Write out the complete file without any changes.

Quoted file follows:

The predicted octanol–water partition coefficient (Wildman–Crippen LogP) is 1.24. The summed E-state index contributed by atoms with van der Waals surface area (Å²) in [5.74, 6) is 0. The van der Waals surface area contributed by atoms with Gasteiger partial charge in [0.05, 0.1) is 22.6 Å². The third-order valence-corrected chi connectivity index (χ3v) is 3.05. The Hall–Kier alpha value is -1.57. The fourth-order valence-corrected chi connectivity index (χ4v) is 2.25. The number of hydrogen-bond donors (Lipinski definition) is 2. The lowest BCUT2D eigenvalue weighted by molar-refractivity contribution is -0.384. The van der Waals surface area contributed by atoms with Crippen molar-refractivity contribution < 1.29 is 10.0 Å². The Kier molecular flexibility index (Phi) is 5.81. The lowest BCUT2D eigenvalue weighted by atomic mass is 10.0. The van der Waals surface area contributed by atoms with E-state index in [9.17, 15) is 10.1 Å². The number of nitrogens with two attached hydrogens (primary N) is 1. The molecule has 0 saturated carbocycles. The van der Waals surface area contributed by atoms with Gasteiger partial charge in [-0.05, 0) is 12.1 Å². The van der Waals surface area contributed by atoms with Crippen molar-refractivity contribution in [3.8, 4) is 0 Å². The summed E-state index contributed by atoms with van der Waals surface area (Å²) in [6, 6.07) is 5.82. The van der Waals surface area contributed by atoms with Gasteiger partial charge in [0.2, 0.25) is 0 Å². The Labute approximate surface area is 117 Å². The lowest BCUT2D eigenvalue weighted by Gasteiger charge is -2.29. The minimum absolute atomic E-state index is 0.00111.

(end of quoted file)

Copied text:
The predicted octanol–water partition coefficient (Wildman–Crippen LogP) is 1.24. The summed E-state index contributed by atoms with van der Waals surface area (Å²) in [5.74, 6) is 0. The van der Waals surface area contributed by atoms with Gasteiger partial charge in [0.05, 0.1) is 22.6 Å². The third-order valence-corrected chi connectivity index (χ3v) is 3.05. The Hall–Kier alpha value is -1.57. The fourth-order valence-corrected chi connectivity index (χ4v) is 2.25. The number of hydrogen-bond donors (Lipinski definition) is 2. The lowest BCUT2D eigenvalue weighted by molar-refractivity contribution is -0.384. The van der Waals surface area contributed by atoms with Crippen molar-refractivity contribution < 1.29 is 10.0 Å². The Kier molecular flexibility index (Phi) is 5.81. The lowest BCUT2D eigenvalue weighted by atomic mass is 10.0. The van der Waals surface area contributed by atoms with E-state index in [9.17, 15) is 10.1 Å². The number of nitrogens with two attached hydrogens (primary N) is 1. The molecule has 0 saturated carbocycles. The van der Waals surface area contributed by atoms with Gasteiger partial charge in [-0.05, 0) is 12.1 Å². The van der Waals surface area contributed by atoms with Crippen molar-refractivity contribution in [3.8, 4) is 0 Å². The summed E-state index contributed by atoms with van der Waals surface area (Å²) in [6, 6.07) is 5.82. The van der Waals surface area contributed by atoms with Gasteiger partial charge in [0.2, 0.25) is 0 Å². The Labute approximate surface area is 117 Å². The lowest BCUT2D eigenvalue weighted by Gasteiger charge is -2.29. The minimum absolute atomic E-state index is 0.00111.